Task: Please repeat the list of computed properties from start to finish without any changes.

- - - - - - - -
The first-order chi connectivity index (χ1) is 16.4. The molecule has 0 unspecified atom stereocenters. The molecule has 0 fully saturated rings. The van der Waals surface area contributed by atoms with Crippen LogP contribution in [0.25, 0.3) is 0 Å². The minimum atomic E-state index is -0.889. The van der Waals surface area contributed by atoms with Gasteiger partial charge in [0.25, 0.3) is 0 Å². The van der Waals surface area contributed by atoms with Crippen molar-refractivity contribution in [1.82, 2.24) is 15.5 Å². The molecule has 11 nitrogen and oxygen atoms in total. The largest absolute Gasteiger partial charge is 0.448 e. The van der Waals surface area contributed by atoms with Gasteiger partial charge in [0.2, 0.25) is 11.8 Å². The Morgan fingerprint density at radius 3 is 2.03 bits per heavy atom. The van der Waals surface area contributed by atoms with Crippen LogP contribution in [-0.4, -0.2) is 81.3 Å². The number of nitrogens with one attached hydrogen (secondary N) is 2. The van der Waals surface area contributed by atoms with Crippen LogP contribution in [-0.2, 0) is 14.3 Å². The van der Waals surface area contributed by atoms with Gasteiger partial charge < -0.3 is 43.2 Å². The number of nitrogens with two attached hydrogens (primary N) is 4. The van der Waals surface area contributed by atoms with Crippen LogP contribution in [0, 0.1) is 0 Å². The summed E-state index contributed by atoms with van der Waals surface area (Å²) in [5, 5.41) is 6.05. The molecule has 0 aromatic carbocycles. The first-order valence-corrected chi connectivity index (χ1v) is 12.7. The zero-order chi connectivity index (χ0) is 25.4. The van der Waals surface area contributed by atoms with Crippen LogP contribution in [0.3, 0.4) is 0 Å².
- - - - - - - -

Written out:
The first-order chi connectivity index (χ1) is 16.4. The molecule has 0 unspecified atom stereocenters. The molecule has 0 fully saturated rings. The van der Waals surface area contributed by atoms with Crippen LogP contribution in [0.25, 0.3) is 0 Å². The minimum atomic E-state index is -0.889. The van der Waals surface area contributed by atoms with Gasteiger partial charge in [0.25, 0.3) is 0 Å². The van der Waals surface area contributed by atoms with Crippen molar-refractivity contribution in [1.82, 2.24) is 15.5 Å². The molecule has 11 nitrogen and oxygen atoms in total. The largest absolute Gasteiger partial charge is 0.448 e. The van der Waals surface area contributed by atoms with Gasteiger partial charge in [0.2, 0.25) is 11.8 Å². The Morgan fingerprint density at radius 3 is 2.03 bits per heavy atom. The van der Waals surface area contributed by atoms with Crippen LogP contribution in [-0.4, -0.2) is 81.3 Å². The number of nitrogens with one attached hydrogen (secondary N) is 2. The van der Waals surface area contributed by atoms with Crippen LogP contribution in [-0.2, 0) is 14.3 Å². The van der Waals surface area contributed by atoms with Gasteiger partial charge < -0.3 is 43.2 Å². The number of nitrogens with two attached hydrogens (primary N) is 4. The van der Waals surface area contributed by atoms with Crippen LogP contribution in [0, 0.1) is 0 Å². The summed E-state index contributed by atoms with van der Waals surface area (Å²) in [5, 5.41) is 6.05. The molecule has 0 aromatic carbocycles. The first-order valence-corrected chi connectivity index (χ1v) is 12.7. The zero-order chi connectivity index (χ0) is 25.4. The van der Waals surface area contributed by atoms with Crippen LogP contribution in [0.3, 0.4) is 0 Å².